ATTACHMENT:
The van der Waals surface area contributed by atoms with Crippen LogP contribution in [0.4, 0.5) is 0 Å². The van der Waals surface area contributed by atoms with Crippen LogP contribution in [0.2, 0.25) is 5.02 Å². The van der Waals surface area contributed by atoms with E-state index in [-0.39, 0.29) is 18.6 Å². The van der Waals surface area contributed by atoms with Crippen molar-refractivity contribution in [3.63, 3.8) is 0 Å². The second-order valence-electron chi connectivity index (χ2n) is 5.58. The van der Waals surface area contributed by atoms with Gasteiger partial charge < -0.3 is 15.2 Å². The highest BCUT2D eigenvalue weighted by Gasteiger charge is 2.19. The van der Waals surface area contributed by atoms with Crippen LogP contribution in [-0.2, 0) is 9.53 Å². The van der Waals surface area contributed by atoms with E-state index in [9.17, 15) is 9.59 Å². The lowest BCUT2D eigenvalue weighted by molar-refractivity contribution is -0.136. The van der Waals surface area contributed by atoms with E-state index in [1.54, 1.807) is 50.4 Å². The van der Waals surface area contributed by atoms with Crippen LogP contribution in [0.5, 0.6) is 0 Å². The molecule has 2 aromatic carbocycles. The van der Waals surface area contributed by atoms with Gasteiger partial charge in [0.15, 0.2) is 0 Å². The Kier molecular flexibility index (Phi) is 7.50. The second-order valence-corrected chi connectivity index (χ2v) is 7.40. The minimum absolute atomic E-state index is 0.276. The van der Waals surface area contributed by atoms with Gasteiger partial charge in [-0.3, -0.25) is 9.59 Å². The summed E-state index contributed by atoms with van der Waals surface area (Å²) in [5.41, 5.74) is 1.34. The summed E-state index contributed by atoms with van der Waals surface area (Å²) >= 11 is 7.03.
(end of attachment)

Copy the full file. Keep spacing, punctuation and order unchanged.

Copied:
The van der Waals surface area contributed by atoms with Crippen LogP contribution in [0.4, 0.5) is 0 Å². The van der Waals surface area contributed by atoms with Crippen LogP contribution in [0.2, 0.25) is 5.02 Å². The van der Waals surface area contributed by atoms with E-state index in [-0.39, 0.29) is 18.6 Å². The van der Waals surface area contributed by atoms with Crippen molar-refractivity contribution in [3.63, 3.8) is 0 Å². The second-order valence-electron chi connectivity index (χ2n) is 5.58. The van der Waals surface area contributed by atoms with Gasteiger partial charge < -0.3 is 15.2 Å². The highest BCUT2D eigenvalue weighted by Gasteiger charge is 2.19. The van der Waals surface area contributed by atoms with Crippen LogP contribution in [-0.2, 0) is 9.53 Å². The van der Waals surface area contributed by atoms with E-state index in [9.17, 15) is 9.59 Å². The lowest BCUT2D eigenvalue weighted by molar-refractivity contribution is -0.136. The van der Waals surface area contributed by atoms with E-state index in [1.54, 1.807) is 50.4 Å². The van der Waals surface area contributed by atoms with Crippen LogP contribution in [0.5, 0.6) is 0 Å². The molecule has 2 aromatic carbocycles. The van der Waals surface area contributed by atoms with Gasteiger partial charge in [0.15, 0.2) is 0 Å². The Kier molecular flexibility index (Phi) is 7.50. The second-order valence-corrected chi connectivity index (χ2v) is 7.40. The minimum absolute atomic E-state index is 0.276. The van der Waals surface area contributed by atoms with Gasteiger partial charge in [-0.3, -0.25) is 9.59 Å². The summed E-state index contributed by atoms with van der Waals surface area (Å²) in [5.41, 5.74) is 1.34. The summed E-state index contributed by atoms with van der Waals surface area (Å²) >= 11 is 7.03.